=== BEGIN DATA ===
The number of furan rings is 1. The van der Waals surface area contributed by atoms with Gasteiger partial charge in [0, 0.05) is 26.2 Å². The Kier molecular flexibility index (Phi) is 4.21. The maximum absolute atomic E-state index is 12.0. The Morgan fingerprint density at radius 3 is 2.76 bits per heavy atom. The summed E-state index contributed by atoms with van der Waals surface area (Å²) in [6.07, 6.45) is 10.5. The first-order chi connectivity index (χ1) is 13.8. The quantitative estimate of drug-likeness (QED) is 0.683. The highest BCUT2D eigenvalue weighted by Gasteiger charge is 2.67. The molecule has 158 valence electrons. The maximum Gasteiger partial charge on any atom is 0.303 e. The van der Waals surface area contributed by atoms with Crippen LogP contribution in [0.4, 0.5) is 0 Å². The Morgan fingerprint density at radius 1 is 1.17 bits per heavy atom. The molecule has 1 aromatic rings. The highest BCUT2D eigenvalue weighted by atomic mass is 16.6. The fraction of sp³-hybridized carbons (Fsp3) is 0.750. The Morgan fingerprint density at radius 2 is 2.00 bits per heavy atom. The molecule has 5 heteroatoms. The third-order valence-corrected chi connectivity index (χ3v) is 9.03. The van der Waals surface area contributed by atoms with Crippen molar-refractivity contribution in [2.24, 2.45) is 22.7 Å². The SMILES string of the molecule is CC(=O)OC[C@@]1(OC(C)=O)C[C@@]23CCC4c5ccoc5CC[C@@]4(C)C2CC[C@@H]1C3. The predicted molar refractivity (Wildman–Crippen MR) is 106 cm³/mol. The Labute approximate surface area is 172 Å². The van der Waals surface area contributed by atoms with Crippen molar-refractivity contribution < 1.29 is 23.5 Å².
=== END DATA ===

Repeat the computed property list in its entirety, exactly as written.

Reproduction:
The number of furan rings is 1. The van der Waals surface area contributed by atoms with Gasteiger partial charge in [0, 0.05) is 26.2 Å². The Kier molecular flexibility index (Phi) is 4.21. The maximum absolute atomic E-state index is 12.0. The Morgan fingerprint density at radius 3 is 2.76 bits per heavy atom. The summed E-state index contributed by atoms with van der Waals surface area (Å²) in [6.07, 6.45) is 10.5. The first-order chi connectivity index (χ1) is 13.8. The quantitative estimate of drug-likeness (QED) is 0.683. The highest BCUT2D eigenvalue weighted by Gasteiger charge is 2.67. The molecule has 158 valence electrons. The maximum Gasteiger partial charge on any atom is 0.303 e. The van der Waals surface area contributed by atoms with Crippen LogP contribution in [0.4, 0.5) is 0 Å². The Morgan fingerprint density at radius 1 is 1.17 bits per heavy atom. The molecule has 1 aromatic rings. The highest BCUT2D eigenvalue weighted by atomic mass is 16.6. The fraction of sp³-hybridized carbons (Fsp3) is 0.750. The Morgan fingerprint density at radius 2 is 2.00 bits per heavy atom. The molecule has 5 heteroatoms. The third-order valence-corrected chi connectivity index (χ3v) is 9.03. The van der Waals surface area contributed by atoms with Crippen molar-refractivity contribution in [2.24, 2.45) is 22.7 Å². The SMILES string of the molecule is CC(=O)OC[C@@]1(OC(C)=O)C[C@@]23CCC4c5ccoc5CC[C@@]4(C)C2CC[C@@H]1C3. The predicted molar refractivity (Wildman–Crippen MR) is 106 cm³/mol. The Labute approximate surface area is 172 Å². The van der Waals surface area contributed by atoms with Crippen molar-refractivity contribution < 1.29 is 23.5 Å².